Dome Interaction Environment Debut on May 25, 2015

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Multi-modal Interaction Workshop

Nishida-Nakazawa Laboratory and LaBRI are pleased to announce a workshop on multi-modal interaction on Tuesday April 21st. The venue is Conference Room III, Clock tower Centennial Hall, Building number 3 on the map, 2F; the map is available from here: http://www.kyoto-u.ac.jp/en/access/yoshida/main.html.

— the program of the workshop —

  • 09:45-09:55 Opening
    Toyoaki Nishida
  • 09:55-10:05 Introduction to Kyoto Group
    Toyoaki Nishida
  • 10:05-10:15 Introduction to Bordeaux-LaBRI
    (break)
  • 10:25-10:45 Perceptual evaluation of spoken Japanese attitudes
    Takaaki Shochi
  • 10:45-11:05 Perception of prosodic social affects in French: a free-labeling study
    Marine Guerry
  • 11:05-11:25 Facial Action Units Intensity Estimation by the Fusion of Features with Multi-kernel Support Vector Machine
    Zuheng Ming
  • 11:25-11:45 Face de-identification with emotion preservations
    Aurelie Bugeau
    (lunch)
  • 13:15-13:35 A mobile corneal imaging camera
    Atsushi Nakazawa
  • 13:35-13:55 Corneal Imaging and Applications
    Christian Nitschke
  • 13:55-14:15 Inner state estimation using physiological indices
    Yoshimasa Ohmoto
  • 14:15-14:35 Dynamic interactive agents and virtual basketball
    Divesh Lala
  • 14:35-14:55 Synthetic Evidential Study for Deepening Inside Their Heart
    Takashi Ookaki
    (break)
  • 15:15-15:35 Multi-modal conversational analysis in poster sessions
    Koji Inoue
  • 15:35-15:55 Probabilistic Aspect-oriented Gaze Behavior Modeling in Visual Content Browsing
    Kei Shimonishi
  • 15:55-16:15 Simulated crowds: Social signal using in culture-dependent queuing behavior learning assistance System
    Sutasinee Thovuttikul
  • 16:15-16:55 open discussions
  • 16:55-17:00 Closing
    Toyoaki Nishida

Your active participation is more than welcome. As there are some open slots, please let us know if you are interested in presenting your work. No fee is required for participation. Meanwhile, we constrain the maximal number of participants no less than 30 to promote an active discussion. If you are interested in particiating in the workshop please send an e-mail to:ohmoto@i.kyoto-u.ac.jp (Yoshimasa Ohmoto, Assistant professer, Nishida-Nakazawa Laboratory).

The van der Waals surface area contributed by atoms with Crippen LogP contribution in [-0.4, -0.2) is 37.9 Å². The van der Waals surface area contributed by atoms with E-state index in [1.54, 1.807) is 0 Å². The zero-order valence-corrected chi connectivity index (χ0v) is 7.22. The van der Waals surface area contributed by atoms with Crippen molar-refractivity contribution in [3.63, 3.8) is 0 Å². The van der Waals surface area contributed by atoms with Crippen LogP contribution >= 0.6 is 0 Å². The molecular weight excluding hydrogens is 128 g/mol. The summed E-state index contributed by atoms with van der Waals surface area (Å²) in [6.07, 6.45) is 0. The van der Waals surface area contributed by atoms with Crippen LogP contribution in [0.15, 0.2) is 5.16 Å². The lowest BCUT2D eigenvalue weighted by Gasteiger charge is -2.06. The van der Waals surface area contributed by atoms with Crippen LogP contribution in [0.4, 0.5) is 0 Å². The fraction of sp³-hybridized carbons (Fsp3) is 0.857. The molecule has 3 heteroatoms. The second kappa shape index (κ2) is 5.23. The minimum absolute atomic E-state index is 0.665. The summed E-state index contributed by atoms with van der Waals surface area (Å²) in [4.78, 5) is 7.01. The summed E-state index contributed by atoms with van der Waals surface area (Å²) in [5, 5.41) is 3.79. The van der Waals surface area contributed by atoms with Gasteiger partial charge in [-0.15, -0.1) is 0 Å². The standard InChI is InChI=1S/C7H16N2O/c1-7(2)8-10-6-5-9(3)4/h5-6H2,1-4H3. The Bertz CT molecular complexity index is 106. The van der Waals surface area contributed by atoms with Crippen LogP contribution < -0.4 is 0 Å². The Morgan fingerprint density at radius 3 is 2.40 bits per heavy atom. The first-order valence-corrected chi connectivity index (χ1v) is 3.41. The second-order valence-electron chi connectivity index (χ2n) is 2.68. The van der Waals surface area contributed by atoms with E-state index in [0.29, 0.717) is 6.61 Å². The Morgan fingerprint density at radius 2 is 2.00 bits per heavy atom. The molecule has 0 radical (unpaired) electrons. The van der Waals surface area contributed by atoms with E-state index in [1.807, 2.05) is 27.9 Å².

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Eye Analysis Group 2014

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[Icmi2014:12] First Call for Participation: ICMI 2014 Doctoral Consortium

==============================================

First Call for Participation

ICMI 2014 Doctoral Consortium 16th International Conference on
Multimodal Interaction

Nov 12-16, 2014, Istanbul, Turkey. http://icmi.acm.org/2014/
==============================================

* Submission deadline: July 1st, 2014
* Notifications: August 11th, 2014
* Camera-ready deadline: September 15th, 2014
* Consortium Date: November 12th, 2014
* Submission format: Four-page, ACM SIG proceedings format
(http://www.acm.org/sigs/publications/proceedings-templates). Not
anonymous.
* Selection process: Peer-Reviewed
* Presentation format: Talk on consortium day and participation in the
conference poster session
* Proceedings: Included in conference proceedings and ACM Digital Library
* Doctoral Consortium Co-chairs: Marco Cristani (University of Verona)
and Justine Cassell (Carnegie Mellon University)

–Overview–

The goal of the ICMI Doctoral Consortium is to provide PhD students with
an opportunity to present their work to a group of mentors and peers
from a diverse set of academic and industrial institutions, to receive
feedback on their doctoral research plan and progress, and to build a
cohort of young researchers interested in designing multimodal
interfaces. We invite students from all PhD granting institutions who
are in the process of forming or carrying out a plan for their PhD
research in the area of designing multimodal interfaces. The Consortium
will be held on November 12th, 2014. We expect to provide economic
support to most attendees that will cover part of their costs (travel,
registration, meals etc.).

–Who should apply?–

While we encourage applications from students at any stage of doctoral
training, the doctoral consortium will benefit most the students who are
in the process of forming or developing their doctoral research. These
students will have passed their qualifiers or have completed the
majority of their coursework, will be planning or developing their
dissertation research, and will not be very close to completing their